“Life after Liquidation of the Fourth Estate”
Lecture to students of communication and international relations at Tecnológico de Monterrey, Campus Estado de México
Por: Joseph Duggan
Visiting Mexico these days gives me a feeling of being a time traveler, or one of those characters in science fiction who stumbles into a parallel universe. Let me explain.
Last November I spent a very enjoyable week lecturing at another university in discussion with very bright young students in another part of Mexico – “en la provincia,” as I often hear Mexico City people describe any part of this great nation more than 50 kilometers from your viceregal, heliocentric metropolis. I am not exaggerating. When I talked with some academicians in Mexico City a few days later – none of these from Tec de Monterrey, by the way – I encountered these sorts of remarks:
“Really? You went there? In the provinces? What do they know?”
Well, like Henry Morton Stanley returning from the Congo, I can report to you breathlessly that the younger people in the provinces, availing themselves of the latest global electronic media, know more or less the same as do you young people in the capital, or as young people in countries far away.
But what about the grown-ups?
When I was in the smaller town, I had the honor of meeting the owner of a group of newspapers in that locality. This man was very comfortable, wrapped up in his cloud of prosperity. When I learned what his livelihood entailed I had an urgent impulse to warn him that printed newspapers were doomed as a profitable enterprise. I felt like one of the weather forecasters who tried to sound the alarm for people to get out of New Orleans – whose tourism motto used to be “The City that Care Forgot” -- before Hurricane Katrina hit, but the newspaper owner seemed to regard me as something like one of those long-bearded madmen roaming the streets and shouting that the Apocalypse is at hand.
I could understand why he was not worried.
I was born and raised in St. Louis, Missouri, on banks of the Mississippi River about 900 kilometers upstream from New Orleans. Our civil engineers and politicians have fortified the city with levees and floodwalls. The citizens are assured that they should consider themselves as good as invulnerable because the public works are designed to withstand anything short of what is known as a “500-year flood.”
Well, in today’s media environment, we are awash in a 500-year flood. If you read the novel, The Wild Palms, by William Faulkner, you’ll get some feel for a 500-year flood on the Mississippi.
My sense of being a time traveler that day in the smaller Mexican town was compounded by what was treated as the big news in the local paper. Dominating both the “main” front page and the front of the local section was lavish coverage, in color photography and laudatory prose, of the opening of a grand new Liverpool department store. The Governor of the State cut the ceremonial ribbon. The wives of the wealthy were dressed to the nines.
Have you ever had a very, very bad dream and wanted to scream in your sleep? I had that same urgent sense that something was terribly wrong with this picture. I had an intimation of the Father of Waters about to smash through the levee. Except for the 21st century couture, the Liverpool opening was totally retro -- like a scene from the 1950s. That was when, in the United States, department stores dominated retail shopping, and department stores and daily newspapers were in a symbiosis – each depending on page after page of display advertising the stores paid for and the newspapers printed and delivered.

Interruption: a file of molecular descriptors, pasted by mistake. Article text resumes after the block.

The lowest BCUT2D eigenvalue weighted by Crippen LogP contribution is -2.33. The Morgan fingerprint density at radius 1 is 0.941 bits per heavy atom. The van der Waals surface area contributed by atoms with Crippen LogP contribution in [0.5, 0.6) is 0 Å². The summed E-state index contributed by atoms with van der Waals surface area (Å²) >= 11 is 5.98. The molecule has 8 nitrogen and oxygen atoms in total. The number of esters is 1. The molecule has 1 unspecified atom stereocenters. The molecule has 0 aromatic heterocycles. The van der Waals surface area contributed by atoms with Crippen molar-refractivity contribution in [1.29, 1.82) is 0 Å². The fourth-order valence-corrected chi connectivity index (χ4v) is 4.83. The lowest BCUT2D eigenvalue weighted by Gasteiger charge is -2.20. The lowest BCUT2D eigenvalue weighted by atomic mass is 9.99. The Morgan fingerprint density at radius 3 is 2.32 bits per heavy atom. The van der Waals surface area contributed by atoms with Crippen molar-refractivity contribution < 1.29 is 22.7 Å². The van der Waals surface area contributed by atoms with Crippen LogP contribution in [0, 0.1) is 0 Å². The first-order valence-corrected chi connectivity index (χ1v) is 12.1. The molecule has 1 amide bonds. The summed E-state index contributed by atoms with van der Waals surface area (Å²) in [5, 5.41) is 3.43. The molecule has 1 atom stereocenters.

Big general department stores like Liverpool are a vanishing species in the United States. There are specialized stores instead, and a growing market share for e-commerce. In any case, daily newspapers are not the preferred advertising medium even for the remaining brick-and-mortar stores. Web sites are the way to go.
The last surviving generation of daily newspapers in the United States outlasted the disappearance of retail display advertising by squeezing as much profit as possible out of classified advertising. The model of classified advertising perhaps induced many publishers to deceive themselves into thinking they could profit on the Internet through “micropayments.”
But along came a software engineer in San Francisco named Craig Newmark. In 1993 he began a series of emails to friends and acquaintances to let them share information on things they wanted to buy or sell. He moved his “Craigslist” to the web in 1995. It is something of a cooperative, cost-free to the user. Why pay a newspaper for a classified ad when you can get more effective results for free? Craigslist knocked the last prop out from under the newspaper business.
I tried to warn the provincial newspaper owner that the End is Near, but he contentedly replied that the Internet doesn’t have much penetration in his market, yet.
In December the Chicago Tribune – which in its glory days made governors and presidents tremble and called itself “The World’s Greatest Newspaper” -- filed for bankruptcy. This week the other Chicago daily, the Sun-Times, filed for bankruptcy. Meanwhile, they are still publishing, but there is a death watch taking place in the United States, waiting to spot the first major metropolitan area to become bereft of even a single daily newspaper. All of this is happening more by accident than by design. When he ignited the conflagration that is engulfing the Chicago newspapers, Craig Newmark was no more aware of the consequences than Mrs. O’Leary’s cow when she kicked off the Great Chicago Fire of the 19th century.
I went online today and noticed that Craigslist is now operating in Mexico. It is not nearly as robust as it is in the United States – yet -- but there is no reason to believe it will not have the same impact eventually here as it has north of the border.
The implications of the inundation of new media for political communication are huge. Up until recently, one of the doctrines of political communication and indeed most public relations was that “broadcast follows print.”